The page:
The murky world of cryptocurrency mixers


Cryptocurrency mixing services are a divisive subject in the industry. Some advocate for the privacy-enabling features of these protocols while others maintain that they are mainly used for illicit means.

For platforms like Tornado Cash, the mainstream verdict is “guilty as charged.” The infamous decentralized mixing protocol was sanctioned by the United States Office of Foreign Assets Control (OFAC) in August 2022, essentially making it illegal for anyone to make use of the service.

Tornado Cash continues to be a contentious topic and one of its developers, Alexey Pertsev, controversially remains in detention in the Netherlands while investigators look to build a case against the Russian developer and his alleged role in the mixer’s operation.

In a proverbial sense, one man’s loss is another man’s gain and that seems to be the case for cryptocurrency mixers according to a report from blockchain analytics firm Elliptic.

A blow to money-laundering operations

As highlighted in its analysis, Elliptic reveals that over $7 billion worth of cryptocurrencies were processed by Tornado Cash. An estimated $1.54 billion of illicit cryptocurrency was laundered through the platform, with a user base that included the likes of North Korean Lazarus Group state hackers.

In the wake of OFAC’s sanctions, Tornado Cash liquidity pools saw their holdings drop by 60% which is said to have drastically reduced the anonymizing potential of the platform for large-scale money laundering operations.

With Tornado Cash ostensibly shut down, a number of alternative mixing services have been identified as potential threats to cryptocurrency service providers and criminal investigators. Elliptic highlights six different protocols that have been used as mixers in the wake of Tornado Cash’s prohibition.

Not all mixers are being used for illicit means

Elliptic’s report unpacks how these mixer protocols operate in different ways and provide a variety of outcomes for potential users. A top-down view shows that these obfuscation protocols have mixed over $41 million of cryptocurrency, which pales in comparison to the total amount that was processed by Tornado Cash.

Ether (ETH), BNB (BNB), Wrapped Ether (wETH) and Tether (USDT) are the most commonly mixed tokens, given their usability within decentralized finance (DeFi). Elliptic’s figures notably exclude Polygon-based tokens.

Two particular protocols account for the highest mixing capacity of the tools analyzed and as a result, make up three-quarters of the cryptocurrency mixed.

The first is Railgun, a decentralized protocol that, according to Elliptic, caters to professional traders and DeFi users looking to conceal investment strategies. Railgun Privacy System removes wallet addresses from transactions on public blockchains using zero-knowledge-proof technology. It claims to be ERC-20 token compatible and has no mixing limit.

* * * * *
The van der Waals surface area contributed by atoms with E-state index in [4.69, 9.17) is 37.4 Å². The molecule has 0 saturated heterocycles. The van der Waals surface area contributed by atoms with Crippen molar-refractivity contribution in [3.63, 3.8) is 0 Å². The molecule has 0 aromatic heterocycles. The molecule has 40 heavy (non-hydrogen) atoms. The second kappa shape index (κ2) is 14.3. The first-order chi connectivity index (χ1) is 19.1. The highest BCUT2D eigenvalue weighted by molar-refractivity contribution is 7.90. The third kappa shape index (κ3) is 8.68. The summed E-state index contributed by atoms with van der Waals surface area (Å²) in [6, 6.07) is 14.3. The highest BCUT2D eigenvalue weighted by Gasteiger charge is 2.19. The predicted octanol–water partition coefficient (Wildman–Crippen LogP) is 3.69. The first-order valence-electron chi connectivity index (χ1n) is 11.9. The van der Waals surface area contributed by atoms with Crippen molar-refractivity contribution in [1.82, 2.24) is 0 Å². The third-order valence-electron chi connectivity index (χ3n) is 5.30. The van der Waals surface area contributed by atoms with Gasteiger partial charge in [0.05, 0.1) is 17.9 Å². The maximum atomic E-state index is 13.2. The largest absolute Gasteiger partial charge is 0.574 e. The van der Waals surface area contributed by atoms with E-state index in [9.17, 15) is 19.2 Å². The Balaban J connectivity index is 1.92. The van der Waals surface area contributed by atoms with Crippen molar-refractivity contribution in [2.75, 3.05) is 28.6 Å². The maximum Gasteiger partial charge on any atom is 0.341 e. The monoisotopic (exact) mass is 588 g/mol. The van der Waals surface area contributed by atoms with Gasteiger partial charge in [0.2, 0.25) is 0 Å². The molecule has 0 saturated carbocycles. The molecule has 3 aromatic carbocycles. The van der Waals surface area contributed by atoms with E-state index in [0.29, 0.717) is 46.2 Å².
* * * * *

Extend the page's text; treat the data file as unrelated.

Cyclone Protocol is the second protocol, a Tornado Cash fork that touts a number of enhancements said to include yield farming to contributors of anonymity pools. Elliptic reports that Cyclone is able to mix 100 ETH/100,000 USDT in one instance and is available on IoTEX, Ethereum, BNB Smart Chain and Polygon.

Aside from Cyclone, which Elliptic highlights as the highest risk protocol among the six in its report, funds being mixed by these services “largely reflect legitimate DeFi trading activity.”

Just $40,000 of mixed funds were traced back to DeFi thefts which suggests that current activity reflects a lack of adoption of these alternative mixing protocols by nefarious actors and criminal elements.

Keeping tabs

Despite the fact that a relatively small amount of cryptocurrency has been mixed by nefarious actors, Elliptic still provides a cautionary note aimed at a couple of the services it highlighted.

Cyclone Protocol is identified as the highest-risk service in the wake of Tornado Cash sanctions. The service’s high transaction limit, large liquidity available in its mixing pools, and its ability to process Tornado Cash’s eponymous governance token (TORN) are cause for concern according to Elliptic:

“It’s confirmed use to launder at least some proceeds of DeFi exploits, the large amount of funds it has since processed and the apparent absence of its developer team to address concerns only strengthen these risks.”

Buccaneer V3 (BV3) was scored as a “medium-high” risk tool. The Ethereum-based token (BUCC) allows users to “bury” funds for an indefinite period of time without having to mix, pool or cycle transactions. A decoy mode displays fictitious BUCC balances on user interfaces as an obfuscation technique.

The service could be attractive for illicit use cases as it makes use of a Gas Station Network in order to pay transaction fees by claiming a small proportion of transferred BUCC. This could allow users to avoid using regulation-compliant cryptocurrency exchanges and services:

“BV3 therefore claims that it solves the ‘funding problem’ — the issue that addresses typically need to source ETH to pay transaction fees, typically from a centralized KYC exchange.”

A caveat provided by Elliptic is that BV3 uses technology that is still being tested, with its features and capabilities still to be fully realized. The remaining four protocols all have factors that Elliptic believes will inhibit large-scale illicit use.

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